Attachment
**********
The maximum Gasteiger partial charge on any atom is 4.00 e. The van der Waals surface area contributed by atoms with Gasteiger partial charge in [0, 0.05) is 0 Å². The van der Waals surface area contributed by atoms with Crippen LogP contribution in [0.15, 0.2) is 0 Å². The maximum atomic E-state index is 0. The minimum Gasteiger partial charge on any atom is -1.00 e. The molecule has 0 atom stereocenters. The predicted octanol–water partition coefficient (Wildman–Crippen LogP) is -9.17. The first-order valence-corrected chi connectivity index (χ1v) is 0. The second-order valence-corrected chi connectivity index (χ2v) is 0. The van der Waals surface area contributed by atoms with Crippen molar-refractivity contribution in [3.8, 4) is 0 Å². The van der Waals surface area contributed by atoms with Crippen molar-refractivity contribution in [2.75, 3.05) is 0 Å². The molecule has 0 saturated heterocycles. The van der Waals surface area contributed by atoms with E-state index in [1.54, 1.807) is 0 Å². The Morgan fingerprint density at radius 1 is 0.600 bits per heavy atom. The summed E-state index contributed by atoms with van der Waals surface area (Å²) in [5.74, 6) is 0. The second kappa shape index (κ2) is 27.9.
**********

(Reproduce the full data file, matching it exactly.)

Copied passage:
The maximum Gasteiger partial charge on any atom is 4.00 e. The van der Waals surface area contributed by atoms with Gasteiger partial charge in [0, 0.05) is 0 Å². The van der Waals surface area contributed by atoms with Crippen LogP contribution in [0.15, 0.2) is 0 Å². The maximum atomic E-state index is 0. The minimum Gasteiger partial charge on any atom is -1.00 e. The molecule has 0 atom stereocenters. The predicted octanol–water partition coefficient (Wildman–Crippen LogP) is -9.17. The first-order valence-corrected chi connectivity index (χ1v) is 0. The second-order valence-corrected chi connectivity index (χ2v) is 0. The van der Waals surface area contributed by atoms with Crippen molar-refractivity contribution in [3.8, 4) is 0 Å². The van der Waals surface area contributed by atoms with Crippen molar-refractivity contribution in [2.75, 3.05) is 0 Å². The molecule has 0 saturated heterocycles. The van der Waals surface area contributed by atoms with E-state index in [1.54, 1.807) is 0 Å². The Morgan fingerprint density at radius 1 is 0.600 bits per heavy atom. The summed E-state index contributed by atoms with van der Waals surface area (Å²) in [5.74, 6) is 0. The second kappa shape index (κ2) is 27.9.